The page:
I think the most surprising thing for me is just how long everything takes. Part of that, as I mentioned earlier, was my own long learning curve. But even once I committed to publishing with SparkPress, I’ve been amazed by just how long it actually takes to go through all the proofreads, edits, cover design, back cover copy, etc. just to get to the ARCs stage, and then there are the post-ARCs edits as well. And, of course, pandemic-related supply chain issues are making things take even longer than they used to. That said, I deeply appreciate SparkPress’s commitment to making the book absolutely the best it can be.
Any words of wisdom you could give your pre-published writer self (or to a new writer)?
I have to admit I’m not feeling very wise at the moment! It’s rattling me more than I thought it would to think of the book finally coming out after all this time. It’s like I’ve agreed to put my heart out there for the world to judge—and possibly stomp on. But at the same time, I know it’s something I had to do because I wouldn’t have been able to live with myself if I’d gotten to the end of my life and hadn’t written—and published—my novel. So, right now, for me, it’s all about having faith. Trusting the path I’m on and my calling to be a writer, which, despite everything that’s happened to me, and all the confusing detours and side-paths and rabbit holes I’ve tumbled into, has always been with me.
In The Right to Write, Julia Cameron says, “We should write because writing brings clarity and passion to the act of living. . . . We should write because writing is good for the soul. We should write because writing yields us a body of work, a felt path through the world we live in. We should write, above all, because we are writers whether we call ourselves writers or not.”
If I had any words of wisdom to share about writing, I’d say that if that’s your calling, then you have to follow it. Because, despite all the struggle and doubts, it’s worth it to find the thing you really want to say, and to work on your craft till you find your way of saying it. Toni Morrison said, “If you find a book you really want to read but it hasn’t been written yet, then you must write it,” and that’s probably the best advice I could give anyone!
What are your interests outside of writing and reading?
I have a big, messy, wants-to-be an English garden, and I spend a lot of time out there, fighting a losing battle to impose some sort of order on it! But it also gives me a great deal of joy. In the summer, I love having tea parties with my friends in the garden. Also, during one of the periods in my life when I’d “given up” on writing, I took up watercolor painting, which feeds my love of color, and which I still enjoy when I have time. And, of course, I love to travel—especially to England—as often as I can.
Are you working on a new project? Please tell us about it.
Yes, I’m about a quarter of the way into a new novel, also set in England, about an American artist who’s been married to a Brit for ten years when she discovers that he’s been unfaithful. When she moves out of London to a cottage in the countryside for a fresh start, she finds a cache of letters and diaries from a young woman who was evacuated there during WWII, which starts her on a quest to find out who the people in the letters were. There’s a mystery about some paintings that were done during the war that have since disappeared, and an abandoned summerhouse that the artist claims as a studio, even as she wonders if she’ll ever paint again. There’s also a bearded estate manager (and she hates beards!) who keeps popping up at moments when she least wants to see him.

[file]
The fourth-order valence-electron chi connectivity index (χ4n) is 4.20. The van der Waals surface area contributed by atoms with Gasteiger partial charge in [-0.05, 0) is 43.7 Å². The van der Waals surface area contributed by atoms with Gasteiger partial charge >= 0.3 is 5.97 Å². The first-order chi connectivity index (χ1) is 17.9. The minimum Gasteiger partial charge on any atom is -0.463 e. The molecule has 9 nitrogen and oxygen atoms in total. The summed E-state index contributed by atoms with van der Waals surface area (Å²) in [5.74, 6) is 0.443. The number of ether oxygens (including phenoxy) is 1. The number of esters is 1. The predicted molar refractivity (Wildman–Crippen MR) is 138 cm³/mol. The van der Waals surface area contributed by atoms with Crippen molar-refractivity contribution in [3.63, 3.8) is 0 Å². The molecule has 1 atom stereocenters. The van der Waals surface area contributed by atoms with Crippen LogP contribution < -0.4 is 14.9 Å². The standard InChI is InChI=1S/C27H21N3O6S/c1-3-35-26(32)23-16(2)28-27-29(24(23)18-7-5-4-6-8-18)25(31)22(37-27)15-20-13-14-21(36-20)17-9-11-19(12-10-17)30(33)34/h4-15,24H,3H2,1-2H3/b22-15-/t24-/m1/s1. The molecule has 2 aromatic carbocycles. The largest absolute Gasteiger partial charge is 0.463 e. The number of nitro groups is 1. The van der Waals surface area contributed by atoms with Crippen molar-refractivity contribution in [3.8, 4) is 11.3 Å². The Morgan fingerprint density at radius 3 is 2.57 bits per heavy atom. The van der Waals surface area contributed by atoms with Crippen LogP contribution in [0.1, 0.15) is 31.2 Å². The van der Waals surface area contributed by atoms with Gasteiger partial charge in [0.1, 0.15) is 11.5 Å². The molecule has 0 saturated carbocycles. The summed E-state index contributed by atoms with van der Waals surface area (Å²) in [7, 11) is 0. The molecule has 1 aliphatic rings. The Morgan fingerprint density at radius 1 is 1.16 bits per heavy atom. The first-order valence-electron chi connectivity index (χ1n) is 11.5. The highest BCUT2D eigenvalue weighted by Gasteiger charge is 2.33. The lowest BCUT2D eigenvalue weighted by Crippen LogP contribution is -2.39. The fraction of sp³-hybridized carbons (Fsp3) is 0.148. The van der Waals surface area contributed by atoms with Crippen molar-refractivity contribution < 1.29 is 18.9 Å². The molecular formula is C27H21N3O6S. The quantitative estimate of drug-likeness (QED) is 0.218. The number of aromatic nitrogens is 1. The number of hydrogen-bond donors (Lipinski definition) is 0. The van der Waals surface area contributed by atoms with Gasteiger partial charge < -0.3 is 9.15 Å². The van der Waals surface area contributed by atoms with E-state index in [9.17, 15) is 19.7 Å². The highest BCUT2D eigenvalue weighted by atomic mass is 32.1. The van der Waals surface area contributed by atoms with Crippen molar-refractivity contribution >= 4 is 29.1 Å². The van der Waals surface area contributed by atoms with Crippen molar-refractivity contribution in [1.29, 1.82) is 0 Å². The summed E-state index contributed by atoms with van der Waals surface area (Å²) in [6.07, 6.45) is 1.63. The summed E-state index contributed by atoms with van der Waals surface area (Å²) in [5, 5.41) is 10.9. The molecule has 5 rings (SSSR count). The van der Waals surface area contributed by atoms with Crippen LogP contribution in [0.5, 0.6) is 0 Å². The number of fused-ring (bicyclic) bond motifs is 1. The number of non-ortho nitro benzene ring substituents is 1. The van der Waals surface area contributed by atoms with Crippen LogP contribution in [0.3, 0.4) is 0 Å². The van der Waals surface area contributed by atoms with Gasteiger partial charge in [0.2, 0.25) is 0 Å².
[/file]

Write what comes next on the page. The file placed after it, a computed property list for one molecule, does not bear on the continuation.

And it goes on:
Where can readers find you?
I blog twice a month on my website, robinfmaass.com. I’m also on Instagram and Twitter @robinfmaass.
Thank you, Robin! The Walled Garden is available for pre-order NOW.
American grad student Lucy Silver arrives in England hoping to solve a longstanding literary mystery, write her dissertation, and finish her graduate studies in a blaze of academic glory. But as Lucy starts to piece together the correspondence between her late grandmother and Elizabeth Blackspear, the famous poet and garden writer who’s the subject of Lucy’s dissertation, she discovers puzzling coded references in the letters—and when an elderly English aristocrat with a secret connection to Elizabeth offers Lucy access to a neglected walled garden on his estate, the mystery deepens.
As spring turns to summer in Bolton Lacey, Lucy finds herself fighting the Blackspear Gardens’ director’s attempt to deny her access to vital documents in the archives . . . and trying not to fall in love with an attractive Scottish contractor. In the midst of this turmoil, she stumbles upon an illicit plot to turn the historic gardens into a theme park, and becomes determined to stop it.
As she races against time to save the gardens, Lucy’s search for the truth about Elizabeth’s life leads her to a French convent where she uncovers explosive evidence that will change her life and the lives of everyone around her, ultimately revealing a home—and an inheritance—more incredible than anything she could ever have imagined.
Robin Farrar Maass is a lifelong reader and writer who fell in love with England when she was twenty-two. She enjoys tending her messy wants-to-be-English garden, painting watercolors, and traveling. She lives in Redmond, Washington, with her husband and two highly opinionated Siamese cats. The Walled Garden is her first novel, and she’s already at work on her next novel set in England. Learn more at www.robinfmaass.com.